The cost of building material is skyrocketing with developers forced to come up with innovative solutions. Lukenya University is being built using soil blocks.
Demand for education has seen unprecedented increase in the number of students seeking university education. However the number of universities available cannot match the number of students leaving secondary schools each year. The cost of expanding existing universities or even building new ones continue to be exorbitantly high.
But an emerging method of using low cost building material could be the best way of addressing the high cost of construction. Lukenya University is leading the way in this front. Nestled in Makueni County near the Athi river and with a total of over 400 students, Lukenya University has embraced green building techniques in its quest to align itself to nature.
The school has been constructed using hydaform blocks in a bid to reduce construction cost. The Hydraform Interlocking Soil Block (hydraform block) is an interlocking earth block used in many African countries for construction purposes. The hydraform block is made from soil cement which is a mixture of soil, cement and water, and is hydraulically compressed to form a high quality interlocking soil block.
Soil from the building site can be used to manufacture building blocks. The Hydraform compressed earth block is very popular due to the cost savings that are involved during the construction process as only around 30% of the structure requires mortar between the blocks.
While various materials for affordable housing exist, Hydraform blocks have proved to be much cheaper and readily available.
“Hydraform Interlocking Blocks save on mortar and plaster cost, you don’t use mortar to bond it together, it has tongue and groove joints that form interlocking masonry wall. When it comes to plaster you also save since the interlocking wall doesn’t have big holes that need to be covered with mortar when plastering,” says Sylvia Kasanga director at Sycum Solutions the architectural firm being the design of Lukenya University.
“Another facet is the excellent thermal properties of the blocks. Makueni is a hot area and we needed building material that could embrace the weather changes of the area,” he adds.
Also with Hydraform Blocks there is no cutting of trees as in the case of burnt bricks thus environment friendly. Additionally, you also have an option of not plastering, because the wall looks beautiful even without plaster on it.
And due to the interlocking nature of the stabilized soil block, unskilled labour can be utilised in construction thereby empowering rural communities and creating jobs. And this is what Lukenya University has done to the Community surrounding it.Young people have benefitted immensely by being trained on how to make and use the hydaform blocks.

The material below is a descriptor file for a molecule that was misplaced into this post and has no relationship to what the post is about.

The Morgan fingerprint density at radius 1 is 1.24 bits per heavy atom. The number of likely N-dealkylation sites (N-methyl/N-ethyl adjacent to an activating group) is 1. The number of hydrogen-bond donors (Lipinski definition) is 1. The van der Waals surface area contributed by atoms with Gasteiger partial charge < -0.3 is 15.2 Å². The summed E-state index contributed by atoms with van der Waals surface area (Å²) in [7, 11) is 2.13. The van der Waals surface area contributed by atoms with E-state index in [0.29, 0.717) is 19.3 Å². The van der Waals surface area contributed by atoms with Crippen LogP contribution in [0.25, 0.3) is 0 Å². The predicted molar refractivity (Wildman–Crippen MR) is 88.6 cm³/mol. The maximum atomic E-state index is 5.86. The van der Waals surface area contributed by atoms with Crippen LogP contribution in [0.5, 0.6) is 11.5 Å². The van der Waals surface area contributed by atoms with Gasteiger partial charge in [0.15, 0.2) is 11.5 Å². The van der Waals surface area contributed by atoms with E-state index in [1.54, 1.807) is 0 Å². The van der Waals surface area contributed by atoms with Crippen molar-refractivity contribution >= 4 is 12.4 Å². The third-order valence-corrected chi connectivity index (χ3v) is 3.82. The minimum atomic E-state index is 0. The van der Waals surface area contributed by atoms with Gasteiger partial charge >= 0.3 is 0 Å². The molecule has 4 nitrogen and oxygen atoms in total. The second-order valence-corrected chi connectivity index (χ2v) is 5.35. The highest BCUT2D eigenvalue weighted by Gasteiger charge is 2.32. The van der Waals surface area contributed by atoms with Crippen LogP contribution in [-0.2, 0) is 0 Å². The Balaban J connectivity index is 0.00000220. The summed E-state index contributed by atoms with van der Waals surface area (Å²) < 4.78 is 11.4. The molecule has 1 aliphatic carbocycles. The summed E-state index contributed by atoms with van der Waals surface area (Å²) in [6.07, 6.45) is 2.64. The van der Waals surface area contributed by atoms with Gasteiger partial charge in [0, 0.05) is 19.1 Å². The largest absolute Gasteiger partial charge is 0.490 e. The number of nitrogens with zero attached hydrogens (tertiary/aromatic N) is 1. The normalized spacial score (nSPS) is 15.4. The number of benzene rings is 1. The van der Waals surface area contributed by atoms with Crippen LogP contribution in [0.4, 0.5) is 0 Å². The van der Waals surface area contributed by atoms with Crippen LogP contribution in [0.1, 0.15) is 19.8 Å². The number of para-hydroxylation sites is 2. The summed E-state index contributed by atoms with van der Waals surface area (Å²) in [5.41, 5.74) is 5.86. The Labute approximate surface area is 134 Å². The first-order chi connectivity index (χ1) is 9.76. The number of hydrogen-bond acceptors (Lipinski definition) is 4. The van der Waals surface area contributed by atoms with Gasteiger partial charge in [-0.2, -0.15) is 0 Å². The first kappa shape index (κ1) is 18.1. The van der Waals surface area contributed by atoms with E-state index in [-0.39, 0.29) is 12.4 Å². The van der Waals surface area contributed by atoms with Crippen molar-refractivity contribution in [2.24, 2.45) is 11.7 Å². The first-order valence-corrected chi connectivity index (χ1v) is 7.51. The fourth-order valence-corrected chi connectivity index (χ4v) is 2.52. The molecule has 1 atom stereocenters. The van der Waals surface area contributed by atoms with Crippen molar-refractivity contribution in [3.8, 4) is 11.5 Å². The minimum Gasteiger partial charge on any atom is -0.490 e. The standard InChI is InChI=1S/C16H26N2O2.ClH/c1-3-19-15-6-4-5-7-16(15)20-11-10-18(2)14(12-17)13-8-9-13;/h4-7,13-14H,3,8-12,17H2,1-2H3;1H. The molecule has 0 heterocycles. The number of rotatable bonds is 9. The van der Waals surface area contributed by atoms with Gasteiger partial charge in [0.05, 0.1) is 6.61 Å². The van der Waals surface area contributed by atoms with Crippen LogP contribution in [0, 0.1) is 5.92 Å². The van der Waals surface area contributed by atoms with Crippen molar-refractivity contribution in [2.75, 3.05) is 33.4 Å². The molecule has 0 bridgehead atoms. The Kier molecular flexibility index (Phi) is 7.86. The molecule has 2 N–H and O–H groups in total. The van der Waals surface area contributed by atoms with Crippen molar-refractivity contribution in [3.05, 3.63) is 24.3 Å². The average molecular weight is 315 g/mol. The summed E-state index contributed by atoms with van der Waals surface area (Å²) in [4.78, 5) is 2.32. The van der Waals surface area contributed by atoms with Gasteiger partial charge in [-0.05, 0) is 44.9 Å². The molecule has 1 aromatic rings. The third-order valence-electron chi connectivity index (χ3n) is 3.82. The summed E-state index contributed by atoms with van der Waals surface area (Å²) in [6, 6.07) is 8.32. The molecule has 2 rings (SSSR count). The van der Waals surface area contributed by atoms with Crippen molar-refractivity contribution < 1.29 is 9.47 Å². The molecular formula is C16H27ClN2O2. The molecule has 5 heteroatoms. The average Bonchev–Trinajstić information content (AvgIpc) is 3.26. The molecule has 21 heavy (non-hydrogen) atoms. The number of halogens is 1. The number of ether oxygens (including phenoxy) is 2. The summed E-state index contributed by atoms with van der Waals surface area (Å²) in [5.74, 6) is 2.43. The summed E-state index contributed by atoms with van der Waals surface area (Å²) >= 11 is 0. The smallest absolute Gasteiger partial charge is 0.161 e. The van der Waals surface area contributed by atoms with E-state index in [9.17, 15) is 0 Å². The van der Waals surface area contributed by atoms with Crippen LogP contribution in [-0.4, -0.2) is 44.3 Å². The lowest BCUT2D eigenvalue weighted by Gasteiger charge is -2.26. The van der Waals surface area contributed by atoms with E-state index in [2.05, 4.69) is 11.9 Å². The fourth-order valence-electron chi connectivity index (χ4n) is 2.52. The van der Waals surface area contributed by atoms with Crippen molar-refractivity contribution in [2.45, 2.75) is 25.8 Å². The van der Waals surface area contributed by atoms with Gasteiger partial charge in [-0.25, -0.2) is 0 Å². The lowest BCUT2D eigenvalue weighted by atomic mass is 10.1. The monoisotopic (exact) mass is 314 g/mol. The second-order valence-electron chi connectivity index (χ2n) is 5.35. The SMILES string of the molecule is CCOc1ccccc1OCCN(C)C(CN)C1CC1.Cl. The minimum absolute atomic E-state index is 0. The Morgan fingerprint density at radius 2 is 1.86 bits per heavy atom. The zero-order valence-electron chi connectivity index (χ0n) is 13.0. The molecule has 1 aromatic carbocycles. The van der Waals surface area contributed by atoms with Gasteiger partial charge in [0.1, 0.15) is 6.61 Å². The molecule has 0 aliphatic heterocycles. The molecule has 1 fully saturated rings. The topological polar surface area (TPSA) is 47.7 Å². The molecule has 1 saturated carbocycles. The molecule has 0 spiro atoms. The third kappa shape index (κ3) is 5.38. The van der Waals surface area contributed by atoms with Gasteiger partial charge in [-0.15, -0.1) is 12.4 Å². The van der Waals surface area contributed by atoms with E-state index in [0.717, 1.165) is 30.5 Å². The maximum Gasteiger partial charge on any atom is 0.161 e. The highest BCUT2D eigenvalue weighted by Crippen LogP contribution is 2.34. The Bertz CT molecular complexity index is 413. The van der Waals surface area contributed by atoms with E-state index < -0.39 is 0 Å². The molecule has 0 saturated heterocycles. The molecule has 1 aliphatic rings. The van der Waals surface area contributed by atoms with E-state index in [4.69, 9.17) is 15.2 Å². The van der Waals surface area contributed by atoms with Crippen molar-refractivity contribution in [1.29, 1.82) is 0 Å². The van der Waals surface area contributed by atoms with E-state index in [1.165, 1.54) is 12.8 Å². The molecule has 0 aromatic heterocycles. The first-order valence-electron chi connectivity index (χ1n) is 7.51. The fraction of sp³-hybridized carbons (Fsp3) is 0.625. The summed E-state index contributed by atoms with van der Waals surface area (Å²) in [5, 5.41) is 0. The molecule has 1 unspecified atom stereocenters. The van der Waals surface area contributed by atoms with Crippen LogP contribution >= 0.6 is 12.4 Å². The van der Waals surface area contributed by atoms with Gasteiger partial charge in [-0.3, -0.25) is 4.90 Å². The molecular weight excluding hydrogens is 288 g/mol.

“This University has been a blessing to the community here. Apart from bringing the university education closer to the people, the project has also been a source of employment,” she says.
Established in 2015, the university is set to be constructed in phases. “The Lukenya university project is an ongoing one. Construction will be done in phases depending on the number of students that we receive annually,” Sylvia explains.
If things go as plans in six or seven years to come, Lukenya will be a fully fledge university with several class rooms and office blocks.
“In the final stages of construction, Lukenya University will have a big modern library, a graduation square, an amphitheatre and a media centre among others. With these developments we will be at a position to host over 6000 students,” she says.
In the bid to go entirely green, Lukenya University is looking to harness sunlight in the area to produce electricity. In this regard they are in talks with an international solar company to install solar panels that will be used as source of power.
While the design plan has fully embraced the use of soil blocks, this was not the initial construction material. As Sylvia says, the first building material for the university was stones. However, the move was not sustainable and posed several challenges.
Main among them is the lack of quarries in Kibwezi. Then there was the issue of road infrastructure in the area. Sylvia says when construction of the institution started there were literally no roads in the area. Another issue was the lack of artisans in the area. This forced the importation of workers from other places to Kibwezi.
But one thing that stands out is the affordability of soil blocks compared to other construction material. According to Sylvia, the soil blocks were chosen after extensive study of other available material.
“In my own opinion, nothing can beat the soil blocks in terms of cost and thermal properties,” she asserts. Lukenya University has one hydraform that is used to make about 1000 blocks a day.
The introduction of Hydraform machines in Kenya is a government initiative aimed at helping Kenyans builds affordable housing in a country that is experiencing housing shortage. Under this initiative, one or two hydraform machines were given to each county across the country. However, the initiative is being used in rural areas while in urban areas it is rare to see such a machine at work.
The issue of affordable housing in Kenya continues to be a contentious issue. With many such houses going for over Ksh1m, questions are being raised on how affordable they are especially considering that majority of Kenyans earn less than Ksh30,000 a month.